Keyword:

Bo Peep Evangelism

Some evangelical Christians, while admitting that Jesus is the only way to be saved, nevertheless do not believe that we should proclaim the gospel to the Jewish people. They arrive at this position as a result of some rather questionable reasoning.
First, they point to the long history of anti-Semitism that has often been associated with nominal Christianity. Secondly, they observe that when we share the gospel with Jewish people, the Jewish community becomes very agitated. This is often viewed as an exacerbation of the pain of the Jewish people; especially as leaders of the Jewish community voice their "offence" at all efforts of Christians to "target", or in any way to "proselytize" them. These leaders often speak of evangelism as "spiritual genocide", thus linking our proclamation of the life-giving Good News of Messiah to one of the most traumatic and painful periods of Jewish history – the Nazi Holocaust. Finally, they remind us of Paul’s assurance in Romans 11:26 that, at the Second Coming, "all Israel will be saved". They then conclude that the Jewish people have suffered more than enough and that if God wants the Jewish people to be saved, He will do it in His own way and in His own time. In the meantime, we should simply "bless" the Jewish people and be kind to them.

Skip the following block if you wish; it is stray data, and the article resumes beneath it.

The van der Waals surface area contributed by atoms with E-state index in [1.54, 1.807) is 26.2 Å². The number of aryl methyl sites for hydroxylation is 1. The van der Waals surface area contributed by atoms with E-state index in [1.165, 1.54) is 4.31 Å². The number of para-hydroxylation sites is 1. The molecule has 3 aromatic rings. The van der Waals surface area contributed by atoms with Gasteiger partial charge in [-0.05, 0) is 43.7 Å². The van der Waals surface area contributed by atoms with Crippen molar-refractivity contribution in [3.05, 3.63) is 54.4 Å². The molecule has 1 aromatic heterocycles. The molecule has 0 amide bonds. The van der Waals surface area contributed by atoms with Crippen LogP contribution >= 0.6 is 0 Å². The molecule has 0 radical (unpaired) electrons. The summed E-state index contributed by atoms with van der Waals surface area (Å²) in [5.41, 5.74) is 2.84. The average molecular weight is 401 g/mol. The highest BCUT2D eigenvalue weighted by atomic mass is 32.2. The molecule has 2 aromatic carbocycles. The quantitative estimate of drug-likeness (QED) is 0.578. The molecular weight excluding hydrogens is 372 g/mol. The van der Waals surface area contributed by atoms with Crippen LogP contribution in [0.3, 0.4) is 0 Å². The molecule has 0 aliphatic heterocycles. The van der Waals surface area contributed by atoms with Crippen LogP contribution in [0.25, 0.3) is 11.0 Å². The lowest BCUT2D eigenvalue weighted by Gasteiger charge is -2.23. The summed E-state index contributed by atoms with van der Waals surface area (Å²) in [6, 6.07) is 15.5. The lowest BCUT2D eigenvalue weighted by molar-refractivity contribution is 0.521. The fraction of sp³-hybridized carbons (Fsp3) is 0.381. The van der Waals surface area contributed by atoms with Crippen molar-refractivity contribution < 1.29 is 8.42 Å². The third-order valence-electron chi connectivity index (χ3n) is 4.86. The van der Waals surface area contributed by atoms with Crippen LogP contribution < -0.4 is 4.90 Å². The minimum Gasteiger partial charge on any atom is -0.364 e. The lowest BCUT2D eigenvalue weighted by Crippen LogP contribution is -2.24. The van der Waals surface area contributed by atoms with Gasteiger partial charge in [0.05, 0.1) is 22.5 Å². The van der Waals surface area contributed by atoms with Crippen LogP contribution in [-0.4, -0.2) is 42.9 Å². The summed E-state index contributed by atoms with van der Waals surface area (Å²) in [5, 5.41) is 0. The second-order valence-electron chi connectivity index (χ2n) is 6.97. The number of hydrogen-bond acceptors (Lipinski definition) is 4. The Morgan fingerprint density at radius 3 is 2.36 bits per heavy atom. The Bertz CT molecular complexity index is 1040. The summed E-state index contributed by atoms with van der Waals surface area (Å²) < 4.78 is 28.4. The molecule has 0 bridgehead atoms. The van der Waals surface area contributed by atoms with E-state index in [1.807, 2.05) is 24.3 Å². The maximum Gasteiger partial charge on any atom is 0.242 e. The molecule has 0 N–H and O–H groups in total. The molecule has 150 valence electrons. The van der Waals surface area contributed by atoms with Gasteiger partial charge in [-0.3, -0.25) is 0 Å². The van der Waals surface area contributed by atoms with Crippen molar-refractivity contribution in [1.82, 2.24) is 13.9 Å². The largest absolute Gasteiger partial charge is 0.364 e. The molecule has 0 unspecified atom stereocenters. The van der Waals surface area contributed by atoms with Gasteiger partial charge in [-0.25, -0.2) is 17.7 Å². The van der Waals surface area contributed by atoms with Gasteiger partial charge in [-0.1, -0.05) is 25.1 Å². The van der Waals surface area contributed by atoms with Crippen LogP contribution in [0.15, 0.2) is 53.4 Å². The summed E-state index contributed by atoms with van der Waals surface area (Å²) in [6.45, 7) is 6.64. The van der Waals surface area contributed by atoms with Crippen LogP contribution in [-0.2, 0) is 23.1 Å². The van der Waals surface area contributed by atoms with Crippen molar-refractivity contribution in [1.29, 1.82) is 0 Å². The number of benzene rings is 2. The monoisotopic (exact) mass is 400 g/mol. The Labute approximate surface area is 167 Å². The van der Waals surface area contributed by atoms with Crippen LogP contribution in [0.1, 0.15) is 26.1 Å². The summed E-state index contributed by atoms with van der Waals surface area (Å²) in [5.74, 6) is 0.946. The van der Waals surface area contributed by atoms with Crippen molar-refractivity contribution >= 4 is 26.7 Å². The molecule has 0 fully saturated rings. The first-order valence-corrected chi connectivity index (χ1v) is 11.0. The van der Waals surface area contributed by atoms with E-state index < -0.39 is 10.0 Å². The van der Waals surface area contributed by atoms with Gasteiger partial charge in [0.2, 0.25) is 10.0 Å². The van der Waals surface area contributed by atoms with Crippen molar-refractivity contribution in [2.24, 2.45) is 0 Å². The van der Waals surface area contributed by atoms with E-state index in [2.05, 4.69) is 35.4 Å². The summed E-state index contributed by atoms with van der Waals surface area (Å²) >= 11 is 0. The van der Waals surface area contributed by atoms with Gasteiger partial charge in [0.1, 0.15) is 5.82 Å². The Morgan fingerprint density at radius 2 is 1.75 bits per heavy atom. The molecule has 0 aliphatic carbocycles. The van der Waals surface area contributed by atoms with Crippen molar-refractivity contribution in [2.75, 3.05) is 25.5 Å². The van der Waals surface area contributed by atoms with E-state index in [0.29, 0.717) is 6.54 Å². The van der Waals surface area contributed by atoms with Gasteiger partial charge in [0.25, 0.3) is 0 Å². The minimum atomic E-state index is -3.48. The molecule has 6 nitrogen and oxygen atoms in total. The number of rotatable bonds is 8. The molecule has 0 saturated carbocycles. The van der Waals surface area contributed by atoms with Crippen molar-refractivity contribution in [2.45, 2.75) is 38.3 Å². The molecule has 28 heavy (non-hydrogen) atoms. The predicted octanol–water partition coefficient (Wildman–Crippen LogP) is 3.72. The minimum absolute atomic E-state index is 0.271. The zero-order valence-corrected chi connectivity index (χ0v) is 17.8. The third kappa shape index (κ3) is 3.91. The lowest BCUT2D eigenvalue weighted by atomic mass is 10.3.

However, granting that conversion is the work of God does not absolve the believer of his responsibility to proclaim the gospel. Furthermore, the salvation of the people of Israel who are alive at the Second Coming is of little benefit to the thousands who are dying every day without atonement for sin. This position is similar to that faced by William Carey in the late 1700s. In essence, they were saying, "If God wants the heathen to be saved, He will do it without our help".

This is what I call the "Little Bo Peep View" of Jewish evangelism:

Little Bo Peep has lost her sheep
And can’t tell where to find them.
Leave them alone,
And they’ll come home,
Wagging their tails behind them.

It is a naïve and irresponsible optimism. "Just wait. Leave them alone. Don’t worry, they’ll come home eventually." But listen to the next verse of the nursery rhyme:

Little Bo Peep fell fast asleep,
And dreamt she heard them bleating;
But when she awoke,
He found it a joke,
For still they all were fleeting.

How grateful we should be that we do not have Little Bo Peep as our shepherd! No, the Shepherd of Israel is the Good Shepherd, who is willing to brave the dangers of darkness and desert to find the one that has gone astray.

How beautiful on the mountains are the feet of him who brings good news, who announces peace and brings good news of happiness, who announces salvation, and says to Zion, "Your God reigns!" (Isaiah 52:7)

Jim Sibley
This article first appeared in the Spring 2000 issue

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